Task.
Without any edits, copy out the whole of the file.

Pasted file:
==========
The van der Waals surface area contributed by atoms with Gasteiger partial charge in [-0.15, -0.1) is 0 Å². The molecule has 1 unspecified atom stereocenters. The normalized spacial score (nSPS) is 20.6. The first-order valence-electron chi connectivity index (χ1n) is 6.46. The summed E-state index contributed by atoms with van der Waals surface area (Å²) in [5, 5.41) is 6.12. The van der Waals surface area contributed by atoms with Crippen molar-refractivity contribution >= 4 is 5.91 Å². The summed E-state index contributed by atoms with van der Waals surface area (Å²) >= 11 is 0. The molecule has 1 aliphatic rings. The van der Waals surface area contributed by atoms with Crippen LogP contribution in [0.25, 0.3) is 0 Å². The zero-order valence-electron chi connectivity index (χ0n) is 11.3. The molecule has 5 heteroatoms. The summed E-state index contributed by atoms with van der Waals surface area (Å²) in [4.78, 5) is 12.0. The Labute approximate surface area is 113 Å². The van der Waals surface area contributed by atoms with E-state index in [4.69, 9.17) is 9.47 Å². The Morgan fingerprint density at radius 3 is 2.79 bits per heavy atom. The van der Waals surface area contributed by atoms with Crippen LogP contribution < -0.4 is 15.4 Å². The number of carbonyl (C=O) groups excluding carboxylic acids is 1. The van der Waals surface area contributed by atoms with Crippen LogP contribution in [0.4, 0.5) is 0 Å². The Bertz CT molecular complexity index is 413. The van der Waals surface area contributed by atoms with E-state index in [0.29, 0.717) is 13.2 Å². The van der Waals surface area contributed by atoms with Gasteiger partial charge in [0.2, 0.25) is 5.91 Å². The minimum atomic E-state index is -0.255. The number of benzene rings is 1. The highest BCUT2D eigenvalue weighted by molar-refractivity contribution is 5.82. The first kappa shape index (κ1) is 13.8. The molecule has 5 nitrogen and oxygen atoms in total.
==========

The van der Waals surface area contributed by atoms with Gasteiger partial charge in [-0.15, -0.1) is 0 Å². The molecule has 1 unspecified atom stereocenters. The normalized spacial score (nSPS) is 20.6. The first-order valence-electron chi connectivity index (χ1n) is 6.46. The summed E-state index contributed by atoms with van der Waals surface area (Å²) in [5, 5.41) is 6.12. The van der Waals surface area contributed by atoms with Crippen molar-refractivity contribution >= 4 is 5.91 Å². The summed E-state index contributed by atoms with van der Waals surface area (Å²) >= 11 is 0. The molecule has 1 aliphatic rings. The van der Waals surface area contributed by atoms with Crippen LogP contribution in [0.25, 0.3) is 0 Å². The zero-order valence-electron chi connectivity index (χ0n) is 11.3. The molecule has 5 heteroatoms. The summed E-state index contributed by atoms with van der Waals surface area (Å²) in [4.78, 5) is 12.0. The Labute approximate surface area is 113 Å². The van der Waals surface area contributed by atoms with E-state index in [4.69, 9.17) is 9.47 Å². The Morgan fingerprint density at radius 3 is 2.79 bits per heavy atom. The van der Waals surface area contributed by atoms with Crippen LogP contribution < -0.4 is 15.4 Å². The number of carbonyl (C=O) groups excluding carboxylic acids is 1. The van der Waals surface area contributed by atoms with Crippen LogP contribution in [0.4, 0.5) is 0 Å². The Bertz CT molecular complexity index is 413. The van der Waals surface area contributed by atoms with E-state index in [0.29, 0.717) is 13.2 Å². The van der Waals surface area contributed by atoms with Gasteiger partial charge in [0.2, 0.25) is 5.91 Å². The minimum atomic E-state index is -0.255. The number of benzene rings is 1. The highest BCUT2D eigenvalue weighted by molar-refractivity contribution is 5.82. The first kappa shape index (κ1) is 13.8. The molecule has 5 nitrogen and oxygen atoms in total.